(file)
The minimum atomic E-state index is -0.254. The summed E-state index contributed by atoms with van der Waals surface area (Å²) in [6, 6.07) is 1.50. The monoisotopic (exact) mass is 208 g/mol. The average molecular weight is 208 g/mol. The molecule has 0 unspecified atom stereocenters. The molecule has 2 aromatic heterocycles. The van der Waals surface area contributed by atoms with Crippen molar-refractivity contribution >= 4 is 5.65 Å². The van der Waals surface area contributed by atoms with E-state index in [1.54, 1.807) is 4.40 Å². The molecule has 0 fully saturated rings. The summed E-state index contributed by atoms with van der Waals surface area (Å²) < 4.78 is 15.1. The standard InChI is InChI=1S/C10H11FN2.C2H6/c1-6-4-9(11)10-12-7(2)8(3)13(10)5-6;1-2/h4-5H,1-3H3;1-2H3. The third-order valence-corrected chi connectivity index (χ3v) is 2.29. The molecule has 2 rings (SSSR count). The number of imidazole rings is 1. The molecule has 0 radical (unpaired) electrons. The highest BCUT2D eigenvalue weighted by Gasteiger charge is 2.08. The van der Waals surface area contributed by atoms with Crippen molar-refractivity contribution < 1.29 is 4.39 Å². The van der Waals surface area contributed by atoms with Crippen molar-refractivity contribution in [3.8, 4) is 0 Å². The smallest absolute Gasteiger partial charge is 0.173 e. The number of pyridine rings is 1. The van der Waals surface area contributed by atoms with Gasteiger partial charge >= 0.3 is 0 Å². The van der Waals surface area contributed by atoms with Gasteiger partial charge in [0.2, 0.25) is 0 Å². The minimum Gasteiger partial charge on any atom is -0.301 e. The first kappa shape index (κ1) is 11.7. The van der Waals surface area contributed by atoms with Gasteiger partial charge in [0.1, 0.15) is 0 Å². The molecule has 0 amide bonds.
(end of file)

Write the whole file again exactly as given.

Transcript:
The minimum atomic E-state index is -0.254. The summed E-state index contributed by atoms with van der Waals surface area (Å²) in [6, 6.07) is 1.50. The monoisotopic (exact) mass is 208 g/mol. The average molecular weight is 208 g/mol. The molecule has 0 unspecified atom stereocenters. The molecule has 2 aromatic heterocycles. The van der Waals surface area contributed by atoms with Crippen molar-refractivity contribution >= 4 is 5.65 Å². The van der Waals surface area contributed by atoms with E-state index in [1.54, 1.807) is 4.40 Å². The molecule has 0 fully saturated rings. The summed E-state index contributed by atoms with van der Waals surface area (Å²) < 4.78 is 15.1. The standard InChI is InChI=1S/C10H11FN2.C2H6/c1-6-4-9(11)10-12-7(2)8(3)13(10)5-6;1-2/h4-5H,1-3H3;1-2H3. The third-order valence-corrected chi connectivity index (χ3v) is 2.29. The molecule has 2 rings (SSSR count). The number of imidazole rings is 1. The molecule has 0 radical (unpaired) electrons. The highest BCUT2D eigenvalue weighted by Gasteiger charge is 2.08. The van der Waals surface area contributed by atoms with Crippen molar-refractivity contribution < 1.29 is 4.39 Å². The van der Waals surface area contributed by atoms with Crippen molar-refractivity contribution in [3.8, 4) is 0 Å². The smallest absolute Gasteiger partial charge is 0.173 e. The number of pyridine rings is 1. The van der Waals surface area contributed by atoms with Gasteiger partial charge >= 0.3 is 0 Å². The van der Waals surface area contributed by atoms with Gasteiger partial charge in [0.2, 0.25) is 0 Å². The minimum Gasteiger partial charge on any atom is -0.301 e. The first kappa shape index (κ1) is 11.7. The van der Waals surface area contributed by atoms with Gasteiger partial charge in [0.1, 0.15) is 0 Å². The molecule has 0 amide bonds.